Kemp, JP, Medina-Gomez, C, Estrada, K, St Pourcain, B, Heppe, DHM, Warrington, NM, Oei, L, Ring, SM, Kruithof, CJ, Timpson, NJ, Wolber, LE, Reppe, S, Gautvik, K, Grundberg, E, Ge, B, van der Eerden, B, van de Peppel, J, Hibbs, MA, Ackert-Bicknell, CL, Choi, K, Koller, DL, Econs, M, Williams, FMK, Foroud, T, Carola Zillikens, M, Ohlsson, C, Hofman, A, Uitterlinden, AG, Davey Smith, G, Jaddoe, VWV, Tobias, JH, Rivadeneira, F & Evans, DM 2014, 'Phenotypic Dissection of Bone Mineral Density Reveals Skeletal Site Specificity and Facilitates the Identification of Novel Loci in the Genetic Regulation of Bone Mass Attainment', PLoS Genetics, vol. 10, no. 6, e1004423. https://doi.org/10.1371/journal.pgen.1004423
Kemp, John P. ; Medina-Gomez, Carolina ; Estrada, Karol ; St Pourcain, Beate ; Heppe, Denise H M ; Warrington, Nicole M. ; Oei, Ling ; Ring, Susan M. ; Kruithof, Claudia J. ; Timpson, Nicholas J. ; Wolber, Lisa E. ; Reppe, Sjur ; Gautvik, Kaare ; Grundberg, Elin ; Ge, Bing ; van der Eerden, Bram ; van de Peppel, Jeroen ; Hibbs, Matthew A. ; Ackert-Bicknell, Cheryl L. ; Choi, Kwangbom ; Koller, Daniel L. ; Econs, Michael ; Williams, Frances M K ; Foroud, Tatiana ; Carola Zillikens, M. ; Ohlsson, Claes ; Hofman, Albert ; Uitterlinden, André G. ; Davey Smith, George ; Jaddoe, Vincent W V ; Tobias, Jonathan H. ; Rivadeneira, Fernando ; Evans, David M. / Phenotypic Dissection of Bone Mineral Density Reveals Skeletal Site Specificity and Facilitates the Identification of Novel Loci in the Genetic Regulation of Bone Mass Attainment. In: PLoS Genetics. 2014 ; Vol. 10, No. 6.
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abstract = "Heritability of bone mineral density (BMD) varies across skeletal sites, reflecting different relative contributions of genetic and environmental influences. To quantify the degree to which common genetic variants tag and environmental factors influence BMD, at different sites, we estimated the genetic (rg) and residual (re) correlations between BMD measured at the upper limbs (UL-BMD), lower limbs (LL-BMD) and skull (SK-BMD), using total-body DXA scans of ~4,890 participants recruited by the Avon Longitudinal Study of Parents and their Children (ALSPAC). Point estimates of rg indicated that appendicular sites have a greater proportion of shared genetic architecture (LL-/UL-BMD rg = 0.78) between them, than with the skull (UL-/SK-BMD rg = 0.58 and LL-/SK-BMD rg = 0.43). Likewise, the residual correlation between BMD at appendicular sites (re = 0.55) was higher than the residual correlation between SK-BMD and BMD at appendicular sites (re = 0.20-0.24). To explore the basis for the observed differences in rg and re, genome-wide association meta-analyses were performed (n~9,395), combining data from ALSPAC and the Generation R Study identifying 15 independent signals from 13 loci associated at genome-wide significant level across different skeletal regions. Results suggested that previously identified BMD-associated variants may exert site-specific effects (i.e. differ in the strength of their association and magnitude of effect across different skeletal sites). In particular, variants at CPED1 exerted a larger influence on SK-BMD and UL-BMD when compared to LL-BMD (P = 2.01×10-37), whilst variants at WNT16 influenced UL-BMD to a greater degree when compared to SK- and LL-BMD (P = 2.31×10-14). In addition, we report a novel association between RIN3 (previously associated with Paget's disease) and LL-BMD (rs754388: β = 0.13, SE = 0.02, P = 1.4×10-10). Our results suggest that BMD at different skeletal sites is under a mixture of shared and specific genetic and environmental influences. Allowing for these differences by performing genome-wide association at different skeletal sites may help uncover new genetic influences on BMD.",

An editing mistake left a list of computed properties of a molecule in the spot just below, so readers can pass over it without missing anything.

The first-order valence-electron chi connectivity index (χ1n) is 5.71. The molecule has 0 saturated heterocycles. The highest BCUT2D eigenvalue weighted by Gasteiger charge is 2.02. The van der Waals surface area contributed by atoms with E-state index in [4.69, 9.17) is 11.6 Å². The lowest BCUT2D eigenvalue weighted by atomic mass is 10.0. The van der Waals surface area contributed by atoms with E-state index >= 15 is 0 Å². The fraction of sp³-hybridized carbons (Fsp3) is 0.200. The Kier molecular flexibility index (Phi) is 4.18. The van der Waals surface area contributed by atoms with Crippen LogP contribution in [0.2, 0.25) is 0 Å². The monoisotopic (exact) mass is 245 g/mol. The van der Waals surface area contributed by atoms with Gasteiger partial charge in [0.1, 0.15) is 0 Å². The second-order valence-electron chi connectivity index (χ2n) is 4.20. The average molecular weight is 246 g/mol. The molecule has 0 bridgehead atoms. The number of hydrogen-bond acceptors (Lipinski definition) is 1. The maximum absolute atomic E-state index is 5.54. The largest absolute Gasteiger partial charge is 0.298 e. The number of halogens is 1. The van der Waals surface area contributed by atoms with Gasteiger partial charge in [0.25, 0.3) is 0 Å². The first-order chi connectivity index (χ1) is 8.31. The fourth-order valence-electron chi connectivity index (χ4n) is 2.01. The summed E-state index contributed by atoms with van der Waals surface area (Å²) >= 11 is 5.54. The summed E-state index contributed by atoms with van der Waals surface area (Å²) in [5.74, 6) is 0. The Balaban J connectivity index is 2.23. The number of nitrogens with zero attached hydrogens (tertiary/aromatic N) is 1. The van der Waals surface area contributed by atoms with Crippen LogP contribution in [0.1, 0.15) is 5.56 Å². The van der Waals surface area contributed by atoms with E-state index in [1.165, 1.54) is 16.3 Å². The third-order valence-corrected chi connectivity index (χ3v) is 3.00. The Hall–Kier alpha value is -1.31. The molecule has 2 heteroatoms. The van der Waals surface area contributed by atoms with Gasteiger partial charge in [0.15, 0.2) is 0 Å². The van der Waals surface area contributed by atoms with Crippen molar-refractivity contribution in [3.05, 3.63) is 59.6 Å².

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T1 - Phenotypic Dissection of Bone Mineral Density Reveals Skeletal Site Specificity and Facilitates the Identification of Novel Loci in the Genetic Regulation of Bone Mass Attainment

AU - Kemp, John P.

AU - Medina-Gomez, Carolina

AU - Estrada, Karol

AU - St Pourcain, Beate

AU - Heppe, Denise H M

AU - Warrington, Nicole M.

AU - Oei, Ling

AU - Ring, Susan M.

AU - Kruithof, Claudia J.

AU - Timpson, Nicholas J.

AU - Wolber, Lisa E.

AU - Reppe, Sjur

AU - Gautvik, Kaare

AU - Grundberg, Elin

AU - Ge, Bing

AU - van der Eerden, Bram

AU - van de Peppel, Jeroen

AU - Hibbs, Matthew A.

AU - Ackert-Bicknell, Cheryl L.

AU - Choi, Kwangbom

AU - Koller, Daniel L.

AU - Econs, Michael